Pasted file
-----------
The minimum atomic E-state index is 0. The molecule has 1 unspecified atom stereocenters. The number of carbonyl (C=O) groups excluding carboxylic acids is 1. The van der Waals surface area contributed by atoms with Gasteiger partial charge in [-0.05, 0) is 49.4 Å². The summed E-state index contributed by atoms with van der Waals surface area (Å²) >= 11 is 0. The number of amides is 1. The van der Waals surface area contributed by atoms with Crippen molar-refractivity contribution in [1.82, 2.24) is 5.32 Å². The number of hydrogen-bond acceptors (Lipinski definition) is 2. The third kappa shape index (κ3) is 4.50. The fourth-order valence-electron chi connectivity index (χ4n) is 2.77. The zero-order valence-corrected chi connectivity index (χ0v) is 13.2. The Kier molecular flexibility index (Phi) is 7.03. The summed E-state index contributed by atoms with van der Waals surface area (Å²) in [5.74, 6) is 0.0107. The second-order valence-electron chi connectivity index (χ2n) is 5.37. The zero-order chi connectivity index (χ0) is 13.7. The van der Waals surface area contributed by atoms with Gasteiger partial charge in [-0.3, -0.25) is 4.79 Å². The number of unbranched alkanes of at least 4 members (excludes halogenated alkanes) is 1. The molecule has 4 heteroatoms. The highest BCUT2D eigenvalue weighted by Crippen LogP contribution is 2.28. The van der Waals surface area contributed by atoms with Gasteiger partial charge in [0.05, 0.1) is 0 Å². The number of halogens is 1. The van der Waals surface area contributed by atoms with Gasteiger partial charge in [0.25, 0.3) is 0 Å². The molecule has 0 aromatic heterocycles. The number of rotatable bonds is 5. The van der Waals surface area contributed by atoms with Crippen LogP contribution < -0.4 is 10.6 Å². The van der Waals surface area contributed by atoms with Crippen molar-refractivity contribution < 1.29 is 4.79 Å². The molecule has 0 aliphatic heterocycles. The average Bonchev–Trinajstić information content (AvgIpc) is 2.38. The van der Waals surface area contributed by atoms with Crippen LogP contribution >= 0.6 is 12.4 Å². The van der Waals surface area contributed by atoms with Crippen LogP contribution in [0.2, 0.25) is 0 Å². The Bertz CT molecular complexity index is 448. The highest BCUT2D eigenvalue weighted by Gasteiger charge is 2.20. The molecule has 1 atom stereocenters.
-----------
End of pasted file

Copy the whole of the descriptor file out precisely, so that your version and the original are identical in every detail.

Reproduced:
The minimum atomic E-state index is 0. The molecule has 1 unspecified atom stereocenters. The number of carbonyl (C=O) groups excluding carboxylic acids is 1. The van der Waals surface area contributed by atoms with Gasteiger partial charge in [-0.05, 0) is 49.4 Å². The summed E-state index contributed by atoms with van der Waals surface area (Å²) >= 11 is 0. The number of amides is 1. The van der Waals surface area contributed by atoms with Crippen molar-refractivity contribution in [1.82, 2.24) is 5.32 Å². The number of hydrogen-bond acceptors (Lipinski definition) is 2. The third kappa shape index (κ3) is 4.50. The fourth-order valence-electron chi connectivity index (χ4n) is 2.77. The zero-order valence-corrected chi connectivity index (χ0v) is 13.2. The Kier molecular flexibility index (Phi) is 7.03. The summed E-state index contributed by atoms with van der Waals surface area (Å²) in [5.74, 6) is 0.0107. The second-order valence-electron chi connectivity index (χ2n) is 5.37. The zero-order chi connectivity index (χ0) is 13.7. The van der Waals surface area contributed by atoms with Gasteiger partial charge in [-0.3, -0.25) is 4.79 Å². The number of unbranched alkanes of at least 4 members (excludes halogenated alkanes) is 1. The molecule has 4 heteroatoms. The highest BCUT2D eigenvalue weighted by Crippen LogP contribution is 2.28. The van der Waals surface area contributed by atoms with Gasteiger partial charge in [0.05, 0.1) is 0 Å². The number of halogens is 1. The van der Waals surface area contributed by atoms with Gasteiger partial charge in [0.25, 0.3) is 0 Å². The molecule has 0 aromatic heterocycles. The number of rotatable bonds is 5. The van der Waals surface area contributed by atoms with Crippen LogP contribution < -0.4 is 10.6 Å². The van der Waals surface area contributed by atoms with Crippen molar-refractivity contribution < 1.29 is 4.79 Å². The molecule has 0 aliphatic heterocycles. The average Bonchev–Trinajstić information content (AvgIpc) is 2.38. The van der Waals surface area contributed by atoms with Crippen LogP contribution >= 0.6 is 12.4 Å². The van der Waals surface area contributed by atoms with Crippen LogP contribution in [0.2, 0.25) is 0 Å². The Bertz CT molecular complexity index is 448. The highest BCUT2D eigenvalue weighted by Gasteiger charge is 2.20. The molecule has 1 atom stereocenters.